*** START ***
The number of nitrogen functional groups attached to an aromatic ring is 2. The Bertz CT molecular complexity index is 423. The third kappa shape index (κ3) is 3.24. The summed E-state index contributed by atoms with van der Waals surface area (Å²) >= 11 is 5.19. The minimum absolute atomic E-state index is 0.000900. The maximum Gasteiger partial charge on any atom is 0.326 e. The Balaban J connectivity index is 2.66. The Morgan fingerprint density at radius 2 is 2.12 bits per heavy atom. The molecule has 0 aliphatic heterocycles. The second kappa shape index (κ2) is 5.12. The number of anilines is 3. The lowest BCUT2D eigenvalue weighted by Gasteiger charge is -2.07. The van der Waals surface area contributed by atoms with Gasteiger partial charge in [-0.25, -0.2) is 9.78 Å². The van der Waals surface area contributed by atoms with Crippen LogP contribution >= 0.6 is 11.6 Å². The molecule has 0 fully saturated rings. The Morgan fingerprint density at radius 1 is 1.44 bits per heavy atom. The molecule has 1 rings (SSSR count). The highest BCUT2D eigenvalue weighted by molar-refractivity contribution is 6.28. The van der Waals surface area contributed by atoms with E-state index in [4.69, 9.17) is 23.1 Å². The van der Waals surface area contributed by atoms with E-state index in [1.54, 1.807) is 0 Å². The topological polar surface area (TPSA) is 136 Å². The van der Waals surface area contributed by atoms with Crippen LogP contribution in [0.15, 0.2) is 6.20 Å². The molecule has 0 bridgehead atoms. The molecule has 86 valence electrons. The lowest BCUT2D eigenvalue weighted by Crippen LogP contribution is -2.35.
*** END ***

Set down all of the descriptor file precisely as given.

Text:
The number of nitrogen functional groups attached to an aromatic ring is 2. The Bertz CT molecular complexity index is 423. The third kappa shape index (κ3) is 3.24. The summed E-state index contributed by atoms with van der Waals surface area (Å²) >= 11 is 5.19. The minimum absolute atomic E-state index is 0.000900. The maximum Gasteiger partial charge on any atom is 0.326 e. The Balaban J connectivity index is 2.66. The Morgan fingerprint density at radius 2 is 2.12 bits per heavy atom. The molecule has 0 aliphatic heterocycles. The second kappa shape index (κ2) is 5.12. The number of anilines is 3. The lowest BCUT2D eigenvalue weighted by Gasteiger charge is -2.07. The van der Waals surface area contributed by atoms with Gasteiger partial charge in [-0.25, -0.2) is 9.78 Å². The van der Waals surface area contributed by atoms with Crippen LogP contribution >= 0.6 is 11.6 Å². The molecule has 0 fully saturated rings. The Morgan fingerprint density at radius 1 is 1.44 bits per heavy atom. The molecule has 1 rings (SSSR count). The highest BCUT2D eigenvalue weighted by molar-refractivity contribution is 6.28. The van der Waals surface area contributed by atoms with E-state index in [4.69, 9.17) is 23.1 Å². The van der Waals surface area contributed by atoms with E-state index in [1.54, 1.807) is 0 Å². The topological polar surface area (TPSA) is 136 Å². The van der Waals surface area contributed by atoms with Crippen LogP contribution in [0.15, 0.2) is 6.20 Å². The molecule has 0 bridgehead atoms. The molecule has 86 valence electrons. The lowest BCUT2D eigenvalue weighted by Crippen LogP contribution is -2.35.